A veteran South Los Angeles gang intervention worker has been forced to resign from his agency and will no longer work the streets on behalf of City Hall after he was caught manipulating time cards, officials said Friday.
Harry Warren, who bounced in and out of jail as a young man, had been a high-profile intervention worker and youth counselor for 20 years. He was forced to resign recently from Chapter Two, his nonprofit agency, after being confronted with evidence of financial impropriety, several officials confirmed.
"I am disappointed in Harry's conduct," said Chapter Two founder Jerald Cavitt, also a veteran intervention worker. "I wish he would have stayed on the straight-and-narrow."
Warren could not be reached for comment.
Chapter Two is an important player in the city's gang-prevention efforts; the agency contracts to provide intervention services in a troubled and deeply impoverished neighborhood bisected by Florence Avenue and the 110 Freeway. Through that contract, Warren has acted on the city's behalf, tending to at-risk youth, controlling street gossip and working to interrupt cycles of retaliatory violence.
Warren's undoing did not come in connection with his City Hall work, however. Chapter Two had been hired separately by the nonprofit group Occupational Therapy Training Program, where he provided life-skills and job-training counseling to disadvantaged youth.
City officials said it appears Warren manipulated the time cards of at least two youths enrolled in the program and then pocketed about $550. Deputy Mayor Guillermo Cespedes, who runs the city's Office of Gang Reduction and Youth Development, said Warren paid back the money.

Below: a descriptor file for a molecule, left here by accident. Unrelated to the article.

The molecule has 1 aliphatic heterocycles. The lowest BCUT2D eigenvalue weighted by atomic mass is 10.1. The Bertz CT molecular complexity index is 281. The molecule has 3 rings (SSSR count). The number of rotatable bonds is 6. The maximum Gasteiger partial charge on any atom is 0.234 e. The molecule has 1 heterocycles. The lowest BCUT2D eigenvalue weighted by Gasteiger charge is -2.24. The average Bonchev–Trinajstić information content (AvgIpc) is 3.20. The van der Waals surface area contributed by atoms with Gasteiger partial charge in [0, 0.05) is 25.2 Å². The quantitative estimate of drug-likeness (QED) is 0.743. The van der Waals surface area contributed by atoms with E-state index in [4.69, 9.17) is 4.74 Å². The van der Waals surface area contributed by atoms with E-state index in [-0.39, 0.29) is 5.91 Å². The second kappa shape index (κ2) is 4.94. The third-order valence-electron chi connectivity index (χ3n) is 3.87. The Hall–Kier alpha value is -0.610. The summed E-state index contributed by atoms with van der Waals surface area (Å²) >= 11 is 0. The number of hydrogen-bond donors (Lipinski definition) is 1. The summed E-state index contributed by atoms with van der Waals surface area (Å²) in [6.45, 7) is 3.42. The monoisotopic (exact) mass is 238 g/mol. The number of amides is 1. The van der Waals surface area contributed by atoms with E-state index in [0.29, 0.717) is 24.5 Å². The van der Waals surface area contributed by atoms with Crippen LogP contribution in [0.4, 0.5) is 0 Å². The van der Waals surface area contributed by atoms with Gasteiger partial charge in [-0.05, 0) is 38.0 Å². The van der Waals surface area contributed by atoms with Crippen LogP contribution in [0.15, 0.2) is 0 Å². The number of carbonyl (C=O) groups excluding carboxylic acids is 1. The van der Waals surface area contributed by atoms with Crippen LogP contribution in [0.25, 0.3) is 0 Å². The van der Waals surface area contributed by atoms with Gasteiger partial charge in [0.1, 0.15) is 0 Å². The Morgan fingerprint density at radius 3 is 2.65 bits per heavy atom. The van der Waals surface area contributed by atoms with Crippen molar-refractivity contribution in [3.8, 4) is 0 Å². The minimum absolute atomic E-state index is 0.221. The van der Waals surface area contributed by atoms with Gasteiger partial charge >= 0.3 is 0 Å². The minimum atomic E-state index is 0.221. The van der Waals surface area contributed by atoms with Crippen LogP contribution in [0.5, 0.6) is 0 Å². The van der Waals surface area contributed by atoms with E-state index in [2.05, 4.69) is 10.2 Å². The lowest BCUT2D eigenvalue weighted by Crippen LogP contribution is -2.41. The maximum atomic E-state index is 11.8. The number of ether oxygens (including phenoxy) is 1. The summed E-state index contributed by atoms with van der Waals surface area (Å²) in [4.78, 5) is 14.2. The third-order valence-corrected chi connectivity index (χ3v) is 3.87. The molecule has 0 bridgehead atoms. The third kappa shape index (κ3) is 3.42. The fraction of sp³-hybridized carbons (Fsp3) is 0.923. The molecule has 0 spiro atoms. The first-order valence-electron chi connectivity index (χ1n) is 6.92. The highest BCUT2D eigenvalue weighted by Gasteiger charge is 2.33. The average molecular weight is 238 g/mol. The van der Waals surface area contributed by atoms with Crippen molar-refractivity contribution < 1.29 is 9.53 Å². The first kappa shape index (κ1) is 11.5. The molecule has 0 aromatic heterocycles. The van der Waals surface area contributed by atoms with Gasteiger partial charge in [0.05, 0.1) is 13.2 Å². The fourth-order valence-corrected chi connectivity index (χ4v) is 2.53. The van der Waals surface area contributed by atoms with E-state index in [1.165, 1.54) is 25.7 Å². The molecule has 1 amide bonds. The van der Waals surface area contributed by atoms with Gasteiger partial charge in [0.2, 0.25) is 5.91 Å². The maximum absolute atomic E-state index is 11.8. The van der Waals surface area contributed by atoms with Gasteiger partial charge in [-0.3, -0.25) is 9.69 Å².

Because Warren resigned from Chapter Two, he is "currently not under contract with the city," Cespedes said. Beyond that, Cespedes said: "This is a personnel matter internally for Chapter Two."
Cavitt said he learned that money had been "misappropriated" several weeks ago and confronted Warren immediately.
"There wasn't any question about it," Cavitt said. "We couldn't tolerate it."
Warren had been involved in a host of important initiatives to curb gang violence.
He was a familiar sight at the scenes of gang-related shootings. He fought to ease tension after the beating of Rodney King, helped secure a key accord between two notorious gangs and quelled violent encounters between African Americans and Latinos at a high school.
Allegations of impropriety brought against gang intervention workers are a delicate subject at City Hall.
Some authorities, particularly in law enforcement, remain wary of the city's groundbreaking campaign to use former gang members in violence-prevention programs. The arrests of several high-profile intervention workers who reverted to their old life have stung.
But many of the intervention programs are a demonstrable success; crime is on pace to fall citywide for the ninth straight year, and serious gang-related crime has fallen 40% in the neighborhoods where Cespedes' office runs its summer parks programs.